NEW YORK (TheStreet) - New York-based Colgate-Palmolive (CL) made a new 52-week high last week, and if you're not long you may want to take another look. I'm going to show you how to capture all the upside without exposing your portfolio to all the risk.
Colgate-Palmolive, together with its subsidiaries, manufactures and markets consumer products worldwide. You may know the company for its toothpaste products, but it markets a wide range of products including pet supplies. It's stock, currently trading around $65, is down nearly 1% for the year to date.
Colgate-Palmolive hit my radar because of several factors. Strong revenue growth, dividends increase 300% during the last 10 years, bottom-ling earnings per share that support a rising stock price, and the company is about to distribute a fat dividend.
The company pays an oversized yield of 2.25% and the next ex-dividend date is April 17. Others may buy shares, but I'll show you another strategy to profit if the stock moves higher between now and the ex-dividend date. By using options and specifically in-the-money call options, investors can rent Colgate-Palmolive for almost free until April 16.
Call options give the buyer the right but not the obligation to buy a stock within a set period of time at a set price. Many factors influence the price of options including the underlying price, implied volatility, time until expiration, and interest rates, and dividend payments. I posted a Real Money Pro trade idea for Colgate-Palmolive for your review if you want exact entry and exit points.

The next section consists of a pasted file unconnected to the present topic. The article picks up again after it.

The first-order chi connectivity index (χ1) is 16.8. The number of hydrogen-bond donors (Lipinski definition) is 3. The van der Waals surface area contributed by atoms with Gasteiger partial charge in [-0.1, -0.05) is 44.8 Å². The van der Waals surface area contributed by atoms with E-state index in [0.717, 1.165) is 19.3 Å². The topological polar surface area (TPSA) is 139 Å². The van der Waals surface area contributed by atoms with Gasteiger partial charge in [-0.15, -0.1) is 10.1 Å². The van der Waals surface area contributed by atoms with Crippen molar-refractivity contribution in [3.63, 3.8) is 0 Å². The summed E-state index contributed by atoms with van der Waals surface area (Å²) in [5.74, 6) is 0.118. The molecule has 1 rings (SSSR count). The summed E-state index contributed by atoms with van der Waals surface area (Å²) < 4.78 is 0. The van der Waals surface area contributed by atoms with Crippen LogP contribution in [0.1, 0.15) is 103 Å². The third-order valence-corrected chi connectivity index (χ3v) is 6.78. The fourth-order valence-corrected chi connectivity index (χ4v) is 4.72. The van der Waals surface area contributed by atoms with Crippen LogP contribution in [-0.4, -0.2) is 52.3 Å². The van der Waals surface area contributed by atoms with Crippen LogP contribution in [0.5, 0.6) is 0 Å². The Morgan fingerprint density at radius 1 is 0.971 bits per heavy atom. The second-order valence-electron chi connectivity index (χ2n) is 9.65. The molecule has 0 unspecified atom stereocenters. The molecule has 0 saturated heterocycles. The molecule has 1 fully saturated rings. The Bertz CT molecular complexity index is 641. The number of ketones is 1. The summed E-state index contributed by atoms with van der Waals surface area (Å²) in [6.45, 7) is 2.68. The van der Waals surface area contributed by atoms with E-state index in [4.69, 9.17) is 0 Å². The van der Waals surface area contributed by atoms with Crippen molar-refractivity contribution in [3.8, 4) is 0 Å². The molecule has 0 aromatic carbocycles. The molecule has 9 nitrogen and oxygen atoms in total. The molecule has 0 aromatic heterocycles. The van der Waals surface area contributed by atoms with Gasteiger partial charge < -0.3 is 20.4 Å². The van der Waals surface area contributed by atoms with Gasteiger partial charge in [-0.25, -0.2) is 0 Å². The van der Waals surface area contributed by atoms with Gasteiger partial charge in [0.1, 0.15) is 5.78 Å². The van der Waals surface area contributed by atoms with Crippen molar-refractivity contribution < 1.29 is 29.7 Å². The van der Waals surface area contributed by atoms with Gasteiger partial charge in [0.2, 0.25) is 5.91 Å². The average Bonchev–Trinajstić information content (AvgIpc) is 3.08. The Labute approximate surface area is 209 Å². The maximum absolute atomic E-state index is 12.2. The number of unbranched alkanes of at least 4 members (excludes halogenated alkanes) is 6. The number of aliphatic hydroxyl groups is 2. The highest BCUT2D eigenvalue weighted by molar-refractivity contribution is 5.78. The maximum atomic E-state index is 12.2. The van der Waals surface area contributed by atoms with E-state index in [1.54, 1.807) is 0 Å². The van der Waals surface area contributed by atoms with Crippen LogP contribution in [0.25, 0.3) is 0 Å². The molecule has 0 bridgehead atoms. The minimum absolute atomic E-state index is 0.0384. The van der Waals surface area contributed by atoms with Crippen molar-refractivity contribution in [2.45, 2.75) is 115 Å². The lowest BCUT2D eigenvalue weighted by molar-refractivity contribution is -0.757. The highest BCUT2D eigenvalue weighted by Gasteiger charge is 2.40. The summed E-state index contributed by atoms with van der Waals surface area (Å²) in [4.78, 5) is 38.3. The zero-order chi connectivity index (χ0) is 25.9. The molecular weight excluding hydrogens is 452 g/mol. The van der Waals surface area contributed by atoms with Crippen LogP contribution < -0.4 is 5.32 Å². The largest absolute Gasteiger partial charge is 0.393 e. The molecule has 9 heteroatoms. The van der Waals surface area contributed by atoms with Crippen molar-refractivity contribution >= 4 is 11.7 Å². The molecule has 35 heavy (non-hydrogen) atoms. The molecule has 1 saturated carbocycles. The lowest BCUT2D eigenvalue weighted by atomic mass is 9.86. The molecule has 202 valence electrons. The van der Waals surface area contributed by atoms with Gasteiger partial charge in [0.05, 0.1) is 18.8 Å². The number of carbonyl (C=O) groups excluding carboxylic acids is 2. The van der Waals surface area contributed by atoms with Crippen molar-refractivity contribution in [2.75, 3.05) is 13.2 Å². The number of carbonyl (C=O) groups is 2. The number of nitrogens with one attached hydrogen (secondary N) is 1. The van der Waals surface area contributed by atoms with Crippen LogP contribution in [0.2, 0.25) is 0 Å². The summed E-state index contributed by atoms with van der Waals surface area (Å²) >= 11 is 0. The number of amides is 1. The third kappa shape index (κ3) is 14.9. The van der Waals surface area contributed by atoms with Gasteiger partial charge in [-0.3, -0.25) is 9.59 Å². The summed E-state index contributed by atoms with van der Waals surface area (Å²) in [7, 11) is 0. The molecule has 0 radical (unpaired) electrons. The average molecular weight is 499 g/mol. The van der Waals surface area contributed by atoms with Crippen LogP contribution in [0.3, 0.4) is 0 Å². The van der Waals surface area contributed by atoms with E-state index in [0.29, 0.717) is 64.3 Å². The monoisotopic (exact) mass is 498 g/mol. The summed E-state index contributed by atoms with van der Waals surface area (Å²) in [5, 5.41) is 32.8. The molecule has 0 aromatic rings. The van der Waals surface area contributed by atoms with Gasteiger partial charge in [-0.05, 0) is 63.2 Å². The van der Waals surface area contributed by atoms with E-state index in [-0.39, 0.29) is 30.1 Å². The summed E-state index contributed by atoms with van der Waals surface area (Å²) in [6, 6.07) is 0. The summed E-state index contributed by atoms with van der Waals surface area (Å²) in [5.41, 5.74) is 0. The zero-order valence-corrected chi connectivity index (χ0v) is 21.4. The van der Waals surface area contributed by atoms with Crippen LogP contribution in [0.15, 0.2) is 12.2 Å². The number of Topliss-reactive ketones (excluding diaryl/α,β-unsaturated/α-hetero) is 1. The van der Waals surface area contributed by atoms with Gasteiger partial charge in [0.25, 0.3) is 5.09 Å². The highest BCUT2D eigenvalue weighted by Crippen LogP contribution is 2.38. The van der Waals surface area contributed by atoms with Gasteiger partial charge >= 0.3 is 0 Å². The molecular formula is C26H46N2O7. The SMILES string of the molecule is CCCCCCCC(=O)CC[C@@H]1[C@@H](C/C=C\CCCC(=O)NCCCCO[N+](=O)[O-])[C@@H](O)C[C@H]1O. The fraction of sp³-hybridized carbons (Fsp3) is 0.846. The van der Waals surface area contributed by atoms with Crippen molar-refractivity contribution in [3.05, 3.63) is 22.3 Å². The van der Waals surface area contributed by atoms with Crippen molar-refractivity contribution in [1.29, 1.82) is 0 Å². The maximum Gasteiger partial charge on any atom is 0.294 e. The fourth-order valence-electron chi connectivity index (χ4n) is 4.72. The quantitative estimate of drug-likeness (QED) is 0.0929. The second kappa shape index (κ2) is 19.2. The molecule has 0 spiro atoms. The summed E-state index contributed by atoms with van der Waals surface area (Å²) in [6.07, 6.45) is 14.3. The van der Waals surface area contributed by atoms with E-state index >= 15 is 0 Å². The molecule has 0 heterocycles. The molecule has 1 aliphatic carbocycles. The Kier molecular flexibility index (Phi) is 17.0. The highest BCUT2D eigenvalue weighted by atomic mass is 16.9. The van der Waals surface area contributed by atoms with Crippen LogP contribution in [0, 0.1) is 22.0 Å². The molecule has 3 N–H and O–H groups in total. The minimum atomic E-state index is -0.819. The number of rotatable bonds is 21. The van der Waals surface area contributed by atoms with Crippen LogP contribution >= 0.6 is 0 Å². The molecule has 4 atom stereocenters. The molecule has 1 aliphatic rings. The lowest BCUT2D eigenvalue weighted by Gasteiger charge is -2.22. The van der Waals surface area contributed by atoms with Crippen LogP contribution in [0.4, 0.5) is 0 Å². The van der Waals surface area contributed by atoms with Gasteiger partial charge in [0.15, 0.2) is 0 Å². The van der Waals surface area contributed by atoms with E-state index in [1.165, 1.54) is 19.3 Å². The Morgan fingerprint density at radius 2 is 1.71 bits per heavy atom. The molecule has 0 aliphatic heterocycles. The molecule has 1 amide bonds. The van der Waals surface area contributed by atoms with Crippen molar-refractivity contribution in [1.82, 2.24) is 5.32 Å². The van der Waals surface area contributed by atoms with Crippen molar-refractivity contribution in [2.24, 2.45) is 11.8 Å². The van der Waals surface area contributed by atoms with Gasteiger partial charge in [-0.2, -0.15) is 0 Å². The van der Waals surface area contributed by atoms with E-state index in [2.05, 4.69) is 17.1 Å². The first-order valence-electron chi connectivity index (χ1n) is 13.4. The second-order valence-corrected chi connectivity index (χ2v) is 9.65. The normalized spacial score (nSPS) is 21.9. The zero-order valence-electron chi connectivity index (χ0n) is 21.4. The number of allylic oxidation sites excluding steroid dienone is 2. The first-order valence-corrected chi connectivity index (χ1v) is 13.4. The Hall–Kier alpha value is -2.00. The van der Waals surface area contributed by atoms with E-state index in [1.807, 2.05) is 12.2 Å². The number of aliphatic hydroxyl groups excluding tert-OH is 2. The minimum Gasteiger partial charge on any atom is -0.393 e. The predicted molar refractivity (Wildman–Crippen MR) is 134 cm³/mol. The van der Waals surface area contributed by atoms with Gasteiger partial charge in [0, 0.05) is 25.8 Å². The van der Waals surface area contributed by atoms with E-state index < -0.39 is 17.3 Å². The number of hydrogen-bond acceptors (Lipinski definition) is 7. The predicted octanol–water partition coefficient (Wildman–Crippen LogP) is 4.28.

In the right situation, high-yield stock call options have remarkably little or no time premium, even when they may not expire for a week or more. For more active investors exploiting option strategies, it enables the ability to capture essentially all the upside movement while limiting risk and often paying zero or a nominal amount in time decay.
Option buyers have much lower price movement risk than shareholders. For example, if you're already interested in buying Colgate-Palmolive, and you pay $64.73 a share, you can lose the entire amount. No one thinks that will happen, but it's a small possibility.
On the other hand, if you buy an April $60 call for $4.80, your total risk is the same as the option premium, $4.80 per share. However, if the shares climb in front of the ex-dividend date, the option will appreciate at the same or nearly the same amount. If the stock climbs to $70, the call option will be worth at least $10. The option must continue higher as the stock rises because the option owner can exercise at any time.
The free ride ends the day before the stock trades ex-dividend. That is the time to either sell or exercise the option as long as it remains in-the-money. The reason has to do with expected loss if an in-the-money call option with little or no time premium is held until the ex-dividend date. It's beyond the scope of this article, but it's an important decision making date if the time premium is less than the dividend amount.
If you want to capture the dividend and buy the shares, the day before it trades ex-dividend is the ideal time. Otherwise, if you're ready to move on, just sell the option and take any gains made. Since high-yield stocks tend to rise in front of an ex-dividend date, all else being equal, this may be a time to take a close examination of Colgate-Palmolive.
At the time of publication, Weinstein had no positions in securities mentioned.
This article represents the opinion of a contributor and not necessarily that of TheStreet or its editorial staff.